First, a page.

A huge monolithic rock outcrop protruding from the sandy red plains of central Australia, traditionally believed by Aboriginal Yankuntjatjara and Pitjantjara communities to have been built of mud by spirits in the Dreaming. It has become the focus of many beliefs and traditions, its folds, indentations, protuberances, and overhangs, and the billabongs around its base being held to reflect the activities of its creators: cooking, eating, digging, hunting, and fighting. Originally part of an Aboriginal reserve because of its spiritual importance, Uluru was made into a National Park in 1958. After much negotiation, however, it was returned in 1985 to Aboriginal people, who now have a central role in its management. Figurative rock art in the Panaramitee Tradition occurs as rock paintings of tracks at Uluru, and there are eye‐witness accounts of blood marks mixed with ochre along the back wall of the initiation cave, a men's sacred site to which all public access is now forbidden.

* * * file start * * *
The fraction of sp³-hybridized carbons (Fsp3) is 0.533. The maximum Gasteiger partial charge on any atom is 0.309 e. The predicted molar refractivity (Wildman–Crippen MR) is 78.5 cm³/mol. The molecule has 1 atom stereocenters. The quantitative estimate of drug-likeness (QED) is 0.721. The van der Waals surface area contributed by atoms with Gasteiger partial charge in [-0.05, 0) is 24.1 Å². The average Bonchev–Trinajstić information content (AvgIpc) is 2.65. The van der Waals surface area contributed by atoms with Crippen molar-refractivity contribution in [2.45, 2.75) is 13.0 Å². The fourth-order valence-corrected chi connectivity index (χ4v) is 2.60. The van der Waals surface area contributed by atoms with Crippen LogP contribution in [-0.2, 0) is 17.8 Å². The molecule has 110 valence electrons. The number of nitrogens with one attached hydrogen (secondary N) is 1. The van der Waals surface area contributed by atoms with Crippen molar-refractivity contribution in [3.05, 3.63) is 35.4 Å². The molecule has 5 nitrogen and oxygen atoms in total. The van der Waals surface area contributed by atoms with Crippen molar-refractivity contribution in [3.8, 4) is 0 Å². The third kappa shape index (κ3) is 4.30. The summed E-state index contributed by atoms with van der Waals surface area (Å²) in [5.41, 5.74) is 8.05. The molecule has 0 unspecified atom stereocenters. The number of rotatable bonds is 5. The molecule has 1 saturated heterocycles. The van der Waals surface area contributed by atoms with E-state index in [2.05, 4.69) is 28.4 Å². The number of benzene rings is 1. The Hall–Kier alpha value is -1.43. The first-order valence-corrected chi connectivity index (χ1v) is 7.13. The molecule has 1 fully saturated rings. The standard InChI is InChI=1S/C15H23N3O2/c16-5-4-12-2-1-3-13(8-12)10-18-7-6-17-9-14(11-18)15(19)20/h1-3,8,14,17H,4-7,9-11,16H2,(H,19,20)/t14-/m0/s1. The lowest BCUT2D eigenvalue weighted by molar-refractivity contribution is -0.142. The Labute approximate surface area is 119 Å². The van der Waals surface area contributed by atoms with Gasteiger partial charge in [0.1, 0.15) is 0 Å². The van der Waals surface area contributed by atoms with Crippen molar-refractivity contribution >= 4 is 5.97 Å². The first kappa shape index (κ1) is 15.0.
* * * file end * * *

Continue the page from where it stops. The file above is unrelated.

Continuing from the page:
R. R. Layton, 2001, Uluru: an Aboriginal history of Ayers Rock. Canberra: Aboriginal Studies Press